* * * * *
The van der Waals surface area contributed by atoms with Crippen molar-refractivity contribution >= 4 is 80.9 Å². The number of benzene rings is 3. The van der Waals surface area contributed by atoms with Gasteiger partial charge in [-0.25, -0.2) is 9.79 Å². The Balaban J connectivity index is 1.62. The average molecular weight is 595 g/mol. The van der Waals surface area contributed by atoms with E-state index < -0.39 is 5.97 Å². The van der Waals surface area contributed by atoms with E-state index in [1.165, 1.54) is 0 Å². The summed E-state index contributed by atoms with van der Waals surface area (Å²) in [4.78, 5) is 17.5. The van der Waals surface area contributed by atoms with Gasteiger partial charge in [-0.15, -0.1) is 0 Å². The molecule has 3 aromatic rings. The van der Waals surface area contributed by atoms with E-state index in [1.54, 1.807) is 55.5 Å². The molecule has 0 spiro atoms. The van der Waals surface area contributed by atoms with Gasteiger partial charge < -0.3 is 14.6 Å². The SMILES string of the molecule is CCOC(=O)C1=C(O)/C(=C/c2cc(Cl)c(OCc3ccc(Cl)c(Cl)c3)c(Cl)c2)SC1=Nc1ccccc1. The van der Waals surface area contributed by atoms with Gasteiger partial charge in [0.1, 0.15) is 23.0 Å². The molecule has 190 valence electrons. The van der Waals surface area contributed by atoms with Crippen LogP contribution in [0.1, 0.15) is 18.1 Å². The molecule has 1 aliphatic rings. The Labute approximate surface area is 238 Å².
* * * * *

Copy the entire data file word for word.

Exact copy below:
The van der Waals surface area contributed by atoms with Crippen molar-refractivity contribution >= 4 is 80.9 Å². The number of benzene rings is 3. The van der Waals surface area contributed by atoms with Gasteiger partial charge in [-0.25, -0.2) is 9.79 Å². The Balaban J connectivity index is 1.62. The average molecular weight is 595 g/mol. The van der Waals surface area contributed by atoms with E-state index < -0.39 is 5.97 Å². The van der Waals surface area contributed by atoms with E-state index in [1.165, 1.54) is 0 Å². The summed E-state index contributed by atoms with van der Waals surface area (Å²) in [4.78, 5) is 17.5. The van der Waals surface area contributed by atoms with Gasteiger partial charge in [-0.15, -0.1) is 0 Å². The molecule has 3 aromatic rings. The van der Waals surface area contributed by atoms with E-state index in [1.54, 1.807) is 55.5 Å². The molecule has 0 spiro atoms. The van der Waals surface area contributed by atoms with Gasteiger partial charge < -0.3 is 14.6 Å². The SMILES string of the molecule is CCOC(=O)C1=C(O)/C(=C/c2cc(Cl)c(OCc3ccc(Cl)c(Cl)c3)c(Cl)c2)SC1=Nc1ccccc1. The van der Waals surface area contributed by atoms with Gasteiger partial charge in [0.1, 0.15) is 23.0 Å². The molecule has 190 valence electrons. The van der Waals surface area contributed by atoms with Crippen LogP contribution in [0.1, 0.15) is 18.1 Å². The molecule has 1 aliphatic rings. The Labute approximate surface area is 238 Å².